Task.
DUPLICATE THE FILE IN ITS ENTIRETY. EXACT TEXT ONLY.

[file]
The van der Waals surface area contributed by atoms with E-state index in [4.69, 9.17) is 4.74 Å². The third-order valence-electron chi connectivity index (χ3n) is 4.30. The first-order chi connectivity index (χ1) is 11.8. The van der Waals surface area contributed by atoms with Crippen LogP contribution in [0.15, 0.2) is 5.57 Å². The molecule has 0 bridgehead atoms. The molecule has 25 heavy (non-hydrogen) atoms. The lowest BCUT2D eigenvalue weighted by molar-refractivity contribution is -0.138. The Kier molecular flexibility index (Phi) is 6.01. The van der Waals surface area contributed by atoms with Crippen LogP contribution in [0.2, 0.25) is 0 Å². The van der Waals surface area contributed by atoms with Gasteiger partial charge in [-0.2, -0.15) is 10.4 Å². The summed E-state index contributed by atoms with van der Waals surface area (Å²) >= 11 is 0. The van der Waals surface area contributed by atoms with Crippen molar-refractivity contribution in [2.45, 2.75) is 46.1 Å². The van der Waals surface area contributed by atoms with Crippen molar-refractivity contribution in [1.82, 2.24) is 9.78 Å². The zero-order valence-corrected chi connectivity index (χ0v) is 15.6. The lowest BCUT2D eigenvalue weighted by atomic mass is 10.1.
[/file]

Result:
The van der Waals surface area contributed by atoms with E-state index in [4.69, 9.17) is 4.74 Å². The third-order valence-electron chi connectivity index (χ3n) is 4.30. The first-order chi connectivity index (χ1) is 11.8. The van der Waals surface area contributed by atoms with Crippen LogP contribution in [0.15, 0.2) is 5.57 Å². The molecule has 0 bridgehead atoms. The molecule has 25 heavy (non-hydrogen) atoms. The lowest BCUT2D eigenvalue weighted by molar-refractivity contribution is -0.138. The Kier molecular flexibility index (Phi) is 6.01. The van der Waals surface area contributed by atoms with Crippen LogP contribution in [0.2, 0.25) is 0 Å². The van der Waals surface area contributed by atoms with Gasteiger partial charge in [-0.2, -0.15) is 10.4 Å². The summed E-state index contributed by atoms with van der Waals surface area (Å²) >= 11 is 0. The van der Waals surface area contributed by atoms with Crippen molar-refractivity contribution in [2.45, 2.75) is 46.1 Å². The van der Waals surface area contributed by atoms with Crippen molar-refractivity contribution in [1.82, 2.24) is 9.78 Å². The zero-order valence-corrected chi connectivity index (χ0v) is 15.6. The lowest BCUT2D eigenvalue weighted by atomic mass is 10.1.